Messing around with scarce space is an irresponsible luxury. This places an excessively heavy mortgage on the future. Construction, as an economic driver, leads consciously or subconsciously to excessive space consumption, therefore clashing with compelling ecological and social issues. There’s enough as it is. All users and architects must understand this. After all, at the beginning of the 21st century, we stand to inherit – partly due to the use of improved construction methods and materials – a much larger building stock than any generation before us. Learning how to deal with the ageing of this stock is a social as well as design challenge. Rather than producing new things, spatial designers have to look for answers within the existing building stock.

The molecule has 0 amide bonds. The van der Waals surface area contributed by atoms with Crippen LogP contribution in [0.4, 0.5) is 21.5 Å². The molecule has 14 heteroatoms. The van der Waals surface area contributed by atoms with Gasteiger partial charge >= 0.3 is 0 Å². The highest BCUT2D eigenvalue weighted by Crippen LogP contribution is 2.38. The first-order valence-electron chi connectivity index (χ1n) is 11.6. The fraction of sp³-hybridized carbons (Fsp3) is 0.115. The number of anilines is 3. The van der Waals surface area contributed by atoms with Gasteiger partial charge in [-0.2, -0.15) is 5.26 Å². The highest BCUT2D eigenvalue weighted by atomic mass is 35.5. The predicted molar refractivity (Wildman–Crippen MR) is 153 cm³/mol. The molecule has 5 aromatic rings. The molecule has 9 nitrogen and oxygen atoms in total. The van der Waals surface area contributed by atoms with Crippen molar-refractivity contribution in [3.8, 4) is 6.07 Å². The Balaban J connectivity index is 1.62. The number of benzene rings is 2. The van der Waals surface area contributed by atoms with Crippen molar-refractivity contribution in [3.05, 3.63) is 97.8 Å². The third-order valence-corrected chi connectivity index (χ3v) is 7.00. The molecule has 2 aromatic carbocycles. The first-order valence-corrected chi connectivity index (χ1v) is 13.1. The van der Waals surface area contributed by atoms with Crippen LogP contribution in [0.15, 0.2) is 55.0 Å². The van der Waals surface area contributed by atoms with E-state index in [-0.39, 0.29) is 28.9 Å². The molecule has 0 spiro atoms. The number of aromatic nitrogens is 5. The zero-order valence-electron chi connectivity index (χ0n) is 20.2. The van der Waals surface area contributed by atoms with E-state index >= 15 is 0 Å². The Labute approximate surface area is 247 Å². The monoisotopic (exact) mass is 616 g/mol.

The not-building design attitude looks on open space as a finite resource. Architects have learned to first build and then start asking questions, but now the reverse is necessary. The architect’s perspective is of greater value when it detects and mobilises the hidden qualities and resources of existing buildings. Why shouldn’t not-building be given priority over building? We still tend to give in too easily to the temptation of the new to satisfy our spatial needs. The English architect Cedric Price (1934-2003) suggested that architecture does not necessarily solve the problem. An often-quoted remark by him speaks volumes: “Maybe you don’t need a new house. Maybe you need to leave your wife.” It was his advice to a man who wanted to build a house together with his wife. Controversial? Perhaps. But also inspiring for architects who sought to connect with the prevailing zeitgeist.